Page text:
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Milberger's Nursery and Landscaping
3920 North Loop 1604 E.
San Antonio, TX 78247

Open 9 to 6 Mon. through Sat.
and 10 to 5 on Sun.

Three exits east of 281, inside of 1604
Next to the Diamond Shamrock station
Please click map for more detailed map and driving directions.

Click here

Weekly Express-News Article
By Calvin R. Finch, PhD, SAWS Water Resources Director, and Horticulturist
Saturday, August 11, 2007

“The Heat Lovers, Where Are They?”

We have not had a typical South Texas summer, what with near record rainfall amounts and very cool temperatures, but it is interesting to take note of what is blooming in our landscapes in this atypical summer.

Crape myrtles were slow to begin blooming this year but they sure have made up for it in recent weeks. In a previous article, we discussed powdery mildew and sooty mold. Other factors that affect plant health and bloom are lack of sun and poor drainage. If your crape myrtles have been overgrown by shade trees or even shrubs for the smaller selection, you can increase bloom by opening them up to more light. Crape myrtles in shrub borders become covered with vines and lose leaves. This year with all the rain, coral vine, morning glory, green briar, cat’s claw and other aggressive vines are overrunning some landscapes. They shade out the crape myrtle leaves, the leaves drop and there is less bloom.

In a few cases, the soggy soils have caused root injury in plants that are planted in low or poorly drained areas. The symptom in less severe cases is small reddish leaves. The instinctive reaction is to fertilize but that is not a good way to address the problem. The salty fertilizers just stress the injured roots further. An established plant will probably recover on its own. For crape myrtles planted in the last three years you may have to move them if you are going to have a healthy plant. Crape myrtles are drought tolerant and require well drained soil to prosper. If they were planted in a low spot during the two years of drought, soggy soil was not a problem. Now it is and will be in the future.

The poincianas have not liked this wet cool weather much at all. The glow-in-the-dark orange/red/yellow blooms are just becoming noticeable in area neighborhoods. Pull off any vines that have overgrown them. If the sunny warm weather persists through September, they should still make a show and provide nectar for hummingbirds and butterflies.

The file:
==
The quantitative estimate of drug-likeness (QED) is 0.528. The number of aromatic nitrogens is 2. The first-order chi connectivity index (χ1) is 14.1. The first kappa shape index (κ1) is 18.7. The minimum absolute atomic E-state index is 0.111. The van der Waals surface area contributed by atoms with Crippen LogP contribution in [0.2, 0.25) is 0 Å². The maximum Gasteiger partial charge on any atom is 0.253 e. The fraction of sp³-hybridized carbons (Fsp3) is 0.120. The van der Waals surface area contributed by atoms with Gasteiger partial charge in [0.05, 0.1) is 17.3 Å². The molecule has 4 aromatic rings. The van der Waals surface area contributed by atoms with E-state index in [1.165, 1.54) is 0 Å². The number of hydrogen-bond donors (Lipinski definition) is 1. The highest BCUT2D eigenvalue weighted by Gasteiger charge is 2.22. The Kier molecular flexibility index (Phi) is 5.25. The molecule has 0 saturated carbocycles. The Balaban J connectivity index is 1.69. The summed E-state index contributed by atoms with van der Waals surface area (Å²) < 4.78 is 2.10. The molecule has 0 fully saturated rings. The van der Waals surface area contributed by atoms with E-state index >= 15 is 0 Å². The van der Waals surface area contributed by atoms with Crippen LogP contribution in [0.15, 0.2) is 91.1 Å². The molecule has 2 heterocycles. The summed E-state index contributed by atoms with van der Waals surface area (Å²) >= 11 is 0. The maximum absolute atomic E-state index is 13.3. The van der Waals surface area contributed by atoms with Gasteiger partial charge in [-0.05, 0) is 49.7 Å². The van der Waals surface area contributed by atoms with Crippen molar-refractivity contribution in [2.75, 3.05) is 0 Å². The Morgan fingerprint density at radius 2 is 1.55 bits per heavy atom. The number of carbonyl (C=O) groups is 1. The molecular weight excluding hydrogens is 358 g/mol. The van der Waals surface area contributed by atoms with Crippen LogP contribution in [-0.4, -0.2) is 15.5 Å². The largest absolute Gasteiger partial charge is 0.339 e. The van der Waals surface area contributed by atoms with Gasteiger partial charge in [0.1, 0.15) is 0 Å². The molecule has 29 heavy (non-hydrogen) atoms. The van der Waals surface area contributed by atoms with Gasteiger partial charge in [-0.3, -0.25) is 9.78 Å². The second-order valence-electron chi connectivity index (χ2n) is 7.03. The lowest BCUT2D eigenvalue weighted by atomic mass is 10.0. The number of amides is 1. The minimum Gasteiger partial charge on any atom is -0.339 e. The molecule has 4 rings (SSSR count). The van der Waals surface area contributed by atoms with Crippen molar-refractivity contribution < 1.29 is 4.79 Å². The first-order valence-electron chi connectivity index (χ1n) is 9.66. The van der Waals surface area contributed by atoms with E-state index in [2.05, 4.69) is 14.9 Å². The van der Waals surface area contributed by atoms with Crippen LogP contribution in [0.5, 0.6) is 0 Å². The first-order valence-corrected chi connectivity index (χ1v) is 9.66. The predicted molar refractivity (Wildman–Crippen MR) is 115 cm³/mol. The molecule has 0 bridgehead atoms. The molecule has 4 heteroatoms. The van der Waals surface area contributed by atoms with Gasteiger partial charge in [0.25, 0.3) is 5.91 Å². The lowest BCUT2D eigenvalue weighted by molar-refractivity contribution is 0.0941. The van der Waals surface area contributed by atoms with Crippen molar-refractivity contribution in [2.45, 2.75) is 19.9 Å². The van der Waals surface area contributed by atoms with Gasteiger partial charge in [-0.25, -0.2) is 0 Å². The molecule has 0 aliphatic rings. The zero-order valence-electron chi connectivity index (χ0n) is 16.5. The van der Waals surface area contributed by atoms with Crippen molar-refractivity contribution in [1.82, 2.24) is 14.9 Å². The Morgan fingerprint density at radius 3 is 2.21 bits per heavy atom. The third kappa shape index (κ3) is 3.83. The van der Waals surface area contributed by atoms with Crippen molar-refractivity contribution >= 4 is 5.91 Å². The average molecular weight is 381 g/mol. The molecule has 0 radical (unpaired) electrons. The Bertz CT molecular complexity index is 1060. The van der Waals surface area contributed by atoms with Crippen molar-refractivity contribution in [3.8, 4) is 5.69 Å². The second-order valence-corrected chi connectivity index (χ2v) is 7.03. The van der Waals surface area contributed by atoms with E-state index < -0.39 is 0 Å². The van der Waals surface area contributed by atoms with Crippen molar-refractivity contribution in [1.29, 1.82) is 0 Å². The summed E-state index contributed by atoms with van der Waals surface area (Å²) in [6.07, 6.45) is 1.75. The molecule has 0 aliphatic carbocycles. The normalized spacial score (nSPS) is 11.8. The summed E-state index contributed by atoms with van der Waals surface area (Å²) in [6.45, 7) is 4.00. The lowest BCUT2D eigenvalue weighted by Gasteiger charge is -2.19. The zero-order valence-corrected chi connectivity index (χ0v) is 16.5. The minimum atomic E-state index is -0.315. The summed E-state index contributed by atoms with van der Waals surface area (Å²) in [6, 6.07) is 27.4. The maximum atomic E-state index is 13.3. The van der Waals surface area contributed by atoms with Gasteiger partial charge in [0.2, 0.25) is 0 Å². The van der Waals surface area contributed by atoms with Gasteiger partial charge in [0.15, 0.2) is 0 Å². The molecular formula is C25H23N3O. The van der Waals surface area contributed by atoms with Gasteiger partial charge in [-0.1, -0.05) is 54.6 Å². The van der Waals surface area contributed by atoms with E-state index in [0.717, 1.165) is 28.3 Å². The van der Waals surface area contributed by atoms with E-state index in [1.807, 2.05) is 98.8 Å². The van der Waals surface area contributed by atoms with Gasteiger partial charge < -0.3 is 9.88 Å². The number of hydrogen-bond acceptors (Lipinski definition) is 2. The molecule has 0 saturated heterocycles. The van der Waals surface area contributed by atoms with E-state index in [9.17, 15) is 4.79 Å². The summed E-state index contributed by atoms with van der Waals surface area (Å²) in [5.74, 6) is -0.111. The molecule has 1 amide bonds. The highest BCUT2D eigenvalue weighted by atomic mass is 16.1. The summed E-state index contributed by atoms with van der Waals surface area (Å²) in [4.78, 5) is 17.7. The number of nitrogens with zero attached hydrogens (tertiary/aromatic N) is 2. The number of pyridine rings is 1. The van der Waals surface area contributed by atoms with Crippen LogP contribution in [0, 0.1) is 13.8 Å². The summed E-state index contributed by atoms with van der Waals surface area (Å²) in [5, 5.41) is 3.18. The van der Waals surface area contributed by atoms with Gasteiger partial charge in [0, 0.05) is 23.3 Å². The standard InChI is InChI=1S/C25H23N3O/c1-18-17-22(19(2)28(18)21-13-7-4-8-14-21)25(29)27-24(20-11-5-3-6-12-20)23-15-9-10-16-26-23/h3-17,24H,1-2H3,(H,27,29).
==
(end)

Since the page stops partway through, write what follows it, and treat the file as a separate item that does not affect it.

Vincas are usually the mainstay of summer flower beds in South Texas. This year has not been good for the drought tolerant, sun loving species. They are susceptible to the disease aerial phytophera that results when the foliage stays wet due to rain, humidity, or overhead sprinkling. Many beds of vincas planted in May or June succumbed to the phytophera by disintegrating into a pile of mush. The good news is that it looks like the constant rains have ended and vincas should survive and bloom until November.

Chaste tree (vitex) has bloomed well but you may not notice the blooms this year. The foliage has been growing at the same time and the flowers are partially hidden within the new growth. The hummingbirds and butterflies have been able to find the blooms and they should be more visible this fall.

Texas sage (ceniza) has been invisible in the six weeks of rain. It performs best in dry periods with infrequent rains. Newly planted ceniza is especially susceptible to root damage due to soggy soil. If your ceniza is planted in a low spot it may experience a leaf drop. It does not need fertilizer and in fact, an application of salty fertilizer will add to the problem. Let them recover on their own.

Lantanas have also responded to the heavy rains with a flush of growth at the expense of bloom visibility. They should make a great show this autumn.

Esperanza is also taking advantage of the rain and mild temperatures to grow foliage. The plants are lush and full. Somewhere within the thick growth are the blooms. Like lantana and chaste tree, expect a great bloom period this fall I we can have some normal dry, sunny weather.

Both old fashioned and modern roses often take a break from blooming in July and August. This year they have had weather that could have supported blooms all summer but foliage disease pressure has been so strong that most varieties have lost foliage. If the leaf fungus did not reduce bloom, the heavy rains took a toll on the buds and flowers.

This autumn could be spectacular for all roses if it dries out. Fertilize your roses with one cup of slow release lawn fertilizer per plant and begin your spray program.

Organic gardeners have a new tool in the arsenal to protect roses from insects, Spinosad. Neem Oil and sulphur products are organic controls for fungus. Acephate and Funginex are the usual manufactured sprays for controlling pests on roses. Old fashioned roses and the tough modern roses like Belinda’s Dream and Knockout do not require a spray program most years.